Galicia is a land rich in toponymy. The names of our places, villages, towns and cities not only help us to identify and identify ourselves with the territory, but also often reveal curious data because of the references that these names make to geographical features, past events or historical figures. But despite having a third of the place names in all of Spain, Galicia is no stranger to repetition in its nomenclature. Some of them appear everywhere in Galicia, which sometimes causes confusion and makes some absent-minded visitor end up tens of kilometres away from the expected destination.
Names that are counted in tens
Galicia not only heads the list of territories with the most toponyms, but also the list of the most recurrent denominations. Some place names are repeated by tens or even hundreds, as is the case with A Igrexa, a toponym with which around 350 places are known throughout the community, or with O Outeiro, which also exceeds 300. O Castro (about 215), Vilar and O Vilar (with almost 300 between the two variants), A Torre, O Pazo and A Casanova (with more than a hundred and a half in each case) and Vilanova, A Costa, A Pena and O Souto (with another hundred each) are also part of this curious ranking that forces visitors who want to know some of these places to make sure where they go to avoid ending up at the other end of the map. More than 250 kilometres by road separate the Rial that overlooks the Atlantic in Fisterra from the one that almost overlooks the lands of Portugal from the municipality of Lobios in Ourense. In this case it seems difficult to be confused since they are different councils and provinces but if, for example, one has to go to O Castro, in the municipality of Abegondo, first you will have to know if your destination is the place with that name in the parish of Crendes, in Meangos or in Vizoño. Cases like this are frequent throughout Galicia.
When a letter can take us very far
When it comes to toponyms clearly associated with geographical elements and, therefore, very frequent as is the case of the previous ones, it is evident that it is necessary to be well sure of where we want to go. But it is also necessary to do it in those cases in which we are before little extended toponyms. There are only two places called Bembibre in Galicia, but more than two hours of journey separate the one that is in the municipality of Val do Dubra from the one that belongs to the town council of Viana do Bolo. And if you really want to know the parish of Vigo known for its famous festival of San Blas you have to be careful when typing in your browser because in this case you will have to go to Bembrive. It is not the same to pass through O Couto, in A Guarda, before going up to the top of the emblematic castro of Santo Tegra as to do it through O Coto to stop in Ribadeo and enjoy its estuary.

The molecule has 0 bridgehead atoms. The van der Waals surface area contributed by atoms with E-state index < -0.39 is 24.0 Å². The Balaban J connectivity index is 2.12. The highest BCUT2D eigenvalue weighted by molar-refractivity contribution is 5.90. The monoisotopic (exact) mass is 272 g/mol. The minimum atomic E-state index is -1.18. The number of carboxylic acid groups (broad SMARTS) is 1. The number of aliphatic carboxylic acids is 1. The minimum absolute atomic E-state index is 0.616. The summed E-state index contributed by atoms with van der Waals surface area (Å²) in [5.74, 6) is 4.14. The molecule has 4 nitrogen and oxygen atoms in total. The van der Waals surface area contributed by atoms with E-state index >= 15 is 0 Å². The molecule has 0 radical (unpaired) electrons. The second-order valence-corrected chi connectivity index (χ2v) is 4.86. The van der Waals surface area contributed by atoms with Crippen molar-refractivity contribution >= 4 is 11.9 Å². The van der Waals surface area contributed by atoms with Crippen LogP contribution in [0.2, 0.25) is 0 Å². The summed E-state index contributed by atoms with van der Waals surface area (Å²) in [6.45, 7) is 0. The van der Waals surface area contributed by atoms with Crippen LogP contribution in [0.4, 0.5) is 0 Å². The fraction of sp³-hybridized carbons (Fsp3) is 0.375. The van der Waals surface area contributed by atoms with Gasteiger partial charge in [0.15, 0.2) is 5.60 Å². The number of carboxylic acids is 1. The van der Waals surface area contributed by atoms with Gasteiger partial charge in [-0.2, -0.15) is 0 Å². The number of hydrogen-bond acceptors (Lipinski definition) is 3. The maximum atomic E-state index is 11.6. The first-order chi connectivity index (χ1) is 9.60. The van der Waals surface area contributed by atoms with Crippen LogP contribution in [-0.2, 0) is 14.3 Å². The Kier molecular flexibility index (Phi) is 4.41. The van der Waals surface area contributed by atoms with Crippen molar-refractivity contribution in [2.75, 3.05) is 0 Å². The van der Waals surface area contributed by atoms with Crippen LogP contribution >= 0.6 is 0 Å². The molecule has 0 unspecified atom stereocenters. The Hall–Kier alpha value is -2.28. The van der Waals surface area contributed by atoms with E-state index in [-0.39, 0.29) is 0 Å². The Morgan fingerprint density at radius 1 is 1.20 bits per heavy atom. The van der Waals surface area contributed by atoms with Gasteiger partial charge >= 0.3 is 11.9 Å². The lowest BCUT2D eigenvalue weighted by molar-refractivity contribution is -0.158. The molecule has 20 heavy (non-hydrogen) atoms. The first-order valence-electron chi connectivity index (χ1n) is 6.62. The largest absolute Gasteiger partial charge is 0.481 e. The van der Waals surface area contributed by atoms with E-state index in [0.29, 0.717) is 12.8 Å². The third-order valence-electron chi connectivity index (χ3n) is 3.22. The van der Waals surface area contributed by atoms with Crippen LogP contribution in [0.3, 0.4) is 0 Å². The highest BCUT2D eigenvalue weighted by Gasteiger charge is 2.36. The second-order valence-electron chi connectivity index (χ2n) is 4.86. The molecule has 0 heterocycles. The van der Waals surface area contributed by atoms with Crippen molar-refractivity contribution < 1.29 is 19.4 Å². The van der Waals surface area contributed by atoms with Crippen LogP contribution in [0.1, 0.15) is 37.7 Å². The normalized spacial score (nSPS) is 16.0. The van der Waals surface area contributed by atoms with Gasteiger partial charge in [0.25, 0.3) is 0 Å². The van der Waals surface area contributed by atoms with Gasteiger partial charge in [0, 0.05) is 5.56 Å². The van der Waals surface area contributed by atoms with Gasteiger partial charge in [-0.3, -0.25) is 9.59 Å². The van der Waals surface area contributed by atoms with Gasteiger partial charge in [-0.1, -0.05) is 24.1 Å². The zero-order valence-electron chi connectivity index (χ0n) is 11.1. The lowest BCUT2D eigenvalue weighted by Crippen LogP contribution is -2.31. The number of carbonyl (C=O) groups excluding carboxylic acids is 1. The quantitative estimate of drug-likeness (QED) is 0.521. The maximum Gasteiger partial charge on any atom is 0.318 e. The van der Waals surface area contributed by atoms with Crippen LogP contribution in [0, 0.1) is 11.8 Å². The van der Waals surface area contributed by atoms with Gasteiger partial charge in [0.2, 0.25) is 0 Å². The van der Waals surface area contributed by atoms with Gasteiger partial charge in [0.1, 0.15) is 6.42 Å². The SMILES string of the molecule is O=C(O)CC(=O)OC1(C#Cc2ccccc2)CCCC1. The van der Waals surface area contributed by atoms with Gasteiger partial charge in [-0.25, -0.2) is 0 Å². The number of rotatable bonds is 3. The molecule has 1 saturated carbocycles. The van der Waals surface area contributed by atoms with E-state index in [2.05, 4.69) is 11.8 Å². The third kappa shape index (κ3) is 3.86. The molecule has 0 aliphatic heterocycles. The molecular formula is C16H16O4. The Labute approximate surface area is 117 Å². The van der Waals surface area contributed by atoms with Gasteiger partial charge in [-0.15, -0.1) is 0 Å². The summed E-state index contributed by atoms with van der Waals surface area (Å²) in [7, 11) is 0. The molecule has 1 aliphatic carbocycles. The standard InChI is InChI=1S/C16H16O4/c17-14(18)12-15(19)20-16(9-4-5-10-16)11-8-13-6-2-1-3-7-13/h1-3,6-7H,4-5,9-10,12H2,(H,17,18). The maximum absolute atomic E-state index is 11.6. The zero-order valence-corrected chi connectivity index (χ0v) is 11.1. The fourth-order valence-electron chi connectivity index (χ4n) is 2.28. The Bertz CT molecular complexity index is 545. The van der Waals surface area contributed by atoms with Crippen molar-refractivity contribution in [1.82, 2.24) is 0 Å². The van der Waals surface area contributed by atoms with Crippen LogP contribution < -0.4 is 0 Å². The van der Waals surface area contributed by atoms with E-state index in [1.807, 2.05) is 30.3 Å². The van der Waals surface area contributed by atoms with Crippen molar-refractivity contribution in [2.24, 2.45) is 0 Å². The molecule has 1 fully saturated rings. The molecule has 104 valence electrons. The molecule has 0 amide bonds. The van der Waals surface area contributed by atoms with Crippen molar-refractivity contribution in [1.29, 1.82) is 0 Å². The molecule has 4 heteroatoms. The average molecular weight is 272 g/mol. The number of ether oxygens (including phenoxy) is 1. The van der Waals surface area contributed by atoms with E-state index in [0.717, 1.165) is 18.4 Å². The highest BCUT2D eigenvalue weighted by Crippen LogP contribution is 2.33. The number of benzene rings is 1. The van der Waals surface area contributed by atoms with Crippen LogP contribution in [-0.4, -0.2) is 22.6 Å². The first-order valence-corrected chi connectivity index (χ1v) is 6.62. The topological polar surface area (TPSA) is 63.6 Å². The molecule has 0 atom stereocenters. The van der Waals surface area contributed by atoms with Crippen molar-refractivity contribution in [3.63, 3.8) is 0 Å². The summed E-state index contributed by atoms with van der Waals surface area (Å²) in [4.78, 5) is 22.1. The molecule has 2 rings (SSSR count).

Melide and Compostela, overlooking the Atlantic
There are several aspects in common that Santiago de Compostela and Melide have. The main one is the Way of Saint James because if the Galician capital is the goal of this universal pilgrimage route, Melide is one of the most important places of its main route (the French Way) since it serves as the end and beginning of the stage, becoming a place of passage and obligatory stop for most people who travel the route. Moreover, despite being located in the interior of the province of A Coruña, both towns share the fact that they have the same name as the sandy areas of the province of Pontevedra bathed by the Atlantic Ocean. The beach of Compostela is located in Vilagarcía de Arousa and, as they say, it owes its name to the fact that in the past it was the reference beach for many residents of the Galician capital who travelled there by train. It is unlikely that the inhabitants of Melide would have been involved in a similar phenomenon, so there must be other reasons why this town shares its name with two beaches known for their beauty and their remote and paradisiacal location: one of these two Melide beaches is in the heart of Cabo Home (Cangas); the other boasts of being the most spectacular beach of the Illa de Ons (Bueu), in the heart of the National Park of the Atlantic Islands of Galicia.
Jumping from town to town
The extensive catalogue of beaches in Galicia also offers other curious samples of toponymic dance that can lead more than one to end up far from their intended destination. There are several sandy areas where you can rest and sunbathe if you visit the town of Cariño in A Coruña, but if you want to walk along Cariño beach you will have to go to Ferrol, a town in which there is also another sandy area that shares its name with another town in the province of A Coruña: Santa Comba. In the municipality of Miño we will be able to swim in the beach of Marín; in Marín we will be able to do it in the one of Ribeira, and in Ribeira we will meet the beach of Touro. Likewise, without leaving Poio we will find the beaches of Padrón and Covelo and whoever wants to swim in Esteiro beach must decide whether to refer to the sandy area in the parish of Muros or to the beaches of the same name located in the municipalities of Mañón, Ribadeo and Xove.